Picks and Pans Review: Homeport
Dr. Miranda Jones, heroine of Nora Roberts's new romantic thriller, is one classy dame. With her flaming hair and cobalt eyes, she looks like a Celtic Amazon. She is an internationally renowned art historian. And in moments of peril, she displays all the cool of a female James Bond.
Trouble arrives when she is summoned to Italy by her wealthy mother to authenticate a Renaissance bronze known as the Dark Lady. What Miranda deems the real thing, however, turns out to be fake, which nearly destroys her reputation. Soon after, a priceless sculpture is stolen from the art institute she runs with her brother Andrew in Maine, another piece there is exposed as fraudulent, and a dear colleague is murdered. Miranda becomes emotionally estranged from her mother and Andrew is sinking into alcoholism, when—bingo!—the charming art gallery owner (and thief) Ryan Boldari steps up to help Miranda solve the riddles.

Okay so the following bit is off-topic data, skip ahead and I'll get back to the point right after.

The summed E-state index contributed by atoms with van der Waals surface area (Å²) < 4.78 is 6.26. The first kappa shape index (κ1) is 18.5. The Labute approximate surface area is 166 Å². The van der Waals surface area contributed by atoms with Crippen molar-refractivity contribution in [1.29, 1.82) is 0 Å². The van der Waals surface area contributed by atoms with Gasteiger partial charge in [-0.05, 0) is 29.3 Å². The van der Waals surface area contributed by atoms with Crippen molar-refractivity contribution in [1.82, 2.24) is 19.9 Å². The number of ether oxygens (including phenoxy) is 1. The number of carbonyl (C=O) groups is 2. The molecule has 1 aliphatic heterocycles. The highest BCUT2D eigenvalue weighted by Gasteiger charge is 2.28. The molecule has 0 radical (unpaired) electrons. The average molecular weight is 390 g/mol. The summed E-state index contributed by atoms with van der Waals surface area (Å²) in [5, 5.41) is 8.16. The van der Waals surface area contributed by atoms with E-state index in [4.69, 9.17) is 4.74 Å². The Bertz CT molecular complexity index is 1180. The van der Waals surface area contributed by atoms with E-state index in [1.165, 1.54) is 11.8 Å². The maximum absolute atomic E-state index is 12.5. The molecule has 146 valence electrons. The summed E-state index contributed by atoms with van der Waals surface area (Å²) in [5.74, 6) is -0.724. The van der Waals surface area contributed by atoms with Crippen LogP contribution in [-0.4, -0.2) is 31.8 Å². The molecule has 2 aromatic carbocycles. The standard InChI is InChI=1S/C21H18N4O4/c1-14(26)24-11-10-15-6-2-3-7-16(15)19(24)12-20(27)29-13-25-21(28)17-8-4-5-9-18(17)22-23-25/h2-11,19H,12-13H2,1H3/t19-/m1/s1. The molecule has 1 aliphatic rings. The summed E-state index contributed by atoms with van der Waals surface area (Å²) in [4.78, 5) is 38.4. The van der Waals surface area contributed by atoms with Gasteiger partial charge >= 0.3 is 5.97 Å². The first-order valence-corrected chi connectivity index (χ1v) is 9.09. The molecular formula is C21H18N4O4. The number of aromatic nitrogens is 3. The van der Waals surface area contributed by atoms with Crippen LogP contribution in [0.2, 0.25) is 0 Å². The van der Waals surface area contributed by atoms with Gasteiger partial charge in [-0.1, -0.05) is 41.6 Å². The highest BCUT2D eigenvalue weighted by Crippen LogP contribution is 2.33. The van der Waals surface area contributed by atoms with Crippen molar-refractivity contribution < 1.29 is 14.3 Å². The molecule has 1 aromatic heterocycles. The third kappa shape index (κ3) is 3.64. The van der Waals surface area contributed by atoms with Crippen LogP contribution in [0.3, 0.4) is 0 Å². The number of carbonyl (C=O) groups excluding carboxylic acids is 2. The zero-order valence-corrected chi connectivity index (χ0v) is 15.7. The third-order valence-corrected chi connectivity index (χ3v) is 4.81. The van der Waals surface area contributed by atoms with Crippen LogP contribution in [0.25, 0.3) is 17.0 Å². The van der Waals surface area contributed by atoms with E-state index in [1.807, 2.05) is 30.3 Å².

Despite occasional lapses into potboiler speak ("The midnight wind was bitter as a scorned woman and just as bad-tempered") and triteness ("United we stand, divided we rush to therapy"), Homeport is vintage Roberts. The prose is taut, the story is well researched, and the bodice-ripping sex scenes (minus the bodice) are steamy. Roberts, whose last bestseller was Sanctuary, is fond of titles that suggest refuge. After flirting with danger, that is just what her heroine hopes to find—home, herself and the man of her dreams. (Putnam, $23.95)